Mutual funds seeking to reclaim assets from overseas companies which default on bonds may enjoy a moral victory but little financial satisfaction from an anticipated U.S. Supreme Court decision.
If the Supreme Court upholds lower courts' decisions barring non-U.S. companies from using assets until U.S. creditors are paid, it will still probably be very hard to enforce the ruling, industry observers say. But, the suit could be the first of many to come and could eventually have an impact on how mutual funds cope with the risk of overseas investments.
Alliance Funds is lead plaintiff in the case in which the court will decide whether a federal judge in New York exceeded his authority when ordering a consortium of Mexican companies not to transfer or assign their right to receive over $300 million in government notes from Mexico.
In August, 1997, a group of U.S. funds sued GMD after it defaulted on an interest payment on notes it sold to institutional investors. The U.S. funds had purchased about $75 million of the notes, according to court documents. The plaintiffs in the suit were three Alliance Funds, six Varde Funds, Elliot Associates L.P. and Avalon Total Return Fund.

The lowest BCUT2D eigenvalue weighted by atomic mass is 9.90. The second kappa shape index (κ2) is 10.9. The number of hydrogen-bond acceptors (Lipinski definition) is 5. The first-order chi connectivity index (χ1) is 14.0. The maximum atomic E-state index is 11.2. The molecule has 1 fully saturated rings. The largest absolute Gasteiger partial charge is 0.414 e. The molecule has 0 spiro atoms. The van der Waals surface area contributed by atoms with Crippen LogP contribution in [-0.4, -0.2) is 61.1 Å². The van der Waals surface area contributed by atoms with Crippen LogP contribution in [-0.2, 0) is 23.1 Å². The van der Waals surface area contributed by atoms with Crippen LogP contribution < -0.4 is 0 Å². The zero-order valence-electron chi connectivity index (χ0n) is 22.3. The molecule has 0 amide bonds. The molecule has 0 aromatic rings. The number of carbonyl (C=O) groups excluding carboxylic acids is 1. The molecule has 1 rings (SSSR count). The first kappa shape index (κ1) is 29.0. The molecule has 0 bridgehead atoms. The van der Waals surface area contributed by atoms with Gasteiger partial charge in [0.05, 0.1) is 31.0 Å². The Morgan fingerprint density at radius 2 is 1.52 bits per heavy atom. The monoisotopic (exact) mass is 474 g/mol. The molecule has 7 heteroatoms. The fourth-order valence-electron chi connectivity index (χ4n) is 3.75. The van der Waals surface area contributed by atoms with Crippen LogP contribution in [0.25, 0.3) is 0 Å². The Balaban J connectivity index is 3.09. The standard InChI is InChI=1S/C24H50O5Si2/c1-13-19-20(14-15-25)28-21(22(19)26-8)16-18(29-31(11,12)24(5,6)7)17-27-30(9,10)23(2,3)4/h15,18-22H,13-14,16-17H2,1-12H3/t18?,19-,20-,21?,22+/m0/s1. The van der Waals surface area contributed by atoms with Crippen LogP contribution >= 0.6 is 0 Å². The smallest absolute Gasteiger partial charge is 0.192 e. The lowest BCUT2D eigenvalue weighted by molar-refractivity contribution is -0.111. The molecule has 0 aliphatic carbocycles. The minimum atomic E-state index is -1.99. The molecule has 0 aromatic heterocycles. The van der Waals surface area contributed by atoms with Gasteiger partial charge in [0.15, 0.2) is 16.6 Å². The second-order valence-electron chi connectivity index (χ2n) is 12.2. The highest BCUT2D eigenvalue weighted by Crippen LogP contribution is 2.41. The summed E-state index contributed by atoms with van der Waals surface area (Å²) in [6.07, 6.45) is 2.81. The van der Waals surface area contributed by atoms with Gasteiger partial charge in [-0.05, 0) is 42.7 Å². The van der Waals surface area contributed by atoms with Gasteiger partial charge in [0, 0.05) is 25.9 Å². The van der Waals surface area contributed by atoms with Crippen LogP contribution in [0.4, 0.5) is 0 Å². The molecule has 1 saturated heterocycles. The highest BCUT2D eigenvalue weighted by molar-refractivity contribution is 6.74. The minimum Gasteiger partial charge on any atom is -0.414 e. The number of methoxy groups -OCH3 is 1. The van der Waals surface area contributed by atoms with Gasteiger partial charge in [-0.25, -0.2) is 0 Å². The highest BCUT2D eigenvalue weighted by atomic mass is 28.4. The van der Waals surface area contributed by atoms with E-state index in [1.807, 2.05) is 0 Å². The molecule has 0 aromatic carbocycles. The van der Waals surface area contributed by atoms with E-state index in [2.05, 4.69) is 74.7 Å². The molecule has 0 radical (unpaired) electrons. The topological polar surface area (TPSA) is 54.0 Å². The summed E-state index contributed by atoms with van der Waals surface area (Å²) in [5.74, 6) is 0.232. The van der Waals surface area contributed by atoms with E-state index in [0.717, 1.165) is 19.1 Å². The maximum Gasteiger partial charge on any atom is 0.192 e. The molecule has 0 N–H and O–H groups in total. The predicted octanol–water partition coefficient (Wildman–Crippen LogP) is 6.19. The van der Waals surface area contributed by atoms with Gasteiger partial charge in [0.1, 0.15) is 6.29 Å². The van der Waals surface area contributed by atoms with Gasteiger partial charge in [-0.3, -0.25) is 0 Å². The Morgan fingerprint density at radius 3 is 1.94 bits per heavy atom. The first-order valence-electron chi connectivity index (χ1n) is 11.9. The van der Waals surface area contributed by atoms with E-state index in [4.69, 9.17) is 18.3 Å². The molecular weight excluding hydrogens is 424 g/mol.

The consortium, Grupo Mexicano de Desarrollo (GMD), argued that since GMD had no U.S. assets, the judge lacked the authority to freeze assets outside his jurisdiction.
But, in December, 1997, U.S. District Court Judge John Martin Jr. issued a preliminary injunction that prohibited GMD from transferring or assigning its right to receive $309 million in notes from the Mexican government. The funds' lawyers told the judge that much of the money from the government notes had already been assigned to GMD's Mexican creditors.
In May of this year, the 2nd U.S. Circuit Court of Appeals upheld the judge's injunction and in August, GMD appealed the decision to the Supreme Court. The Supreme Court agreed to review the case at the end of last month. A spokesperson at Alliance declined to comment on the case.
Guy Moszkowski, a research analyst at Solomon Smith Barney who follows brokerage and asset management companies, including Alliance, said that even if the court rules that the injunction was legal, the decision will be difficult to enforce. But the case could still be a harbinger of things to come.
"I think this type of lawsuit is a manifestation of the globalization of the capital markets," he said. "I think we're likely to see more of this in the future as companies are increasing their investments internationally."
Moszkowski added that funds that invest in foreign bonds often expect to be paid more interest because of the "cross-border legal risks" involved. Now, he said, "Some funds might say, Wait a minute, we're going to try to enforce claims the same way as we would in the U.S."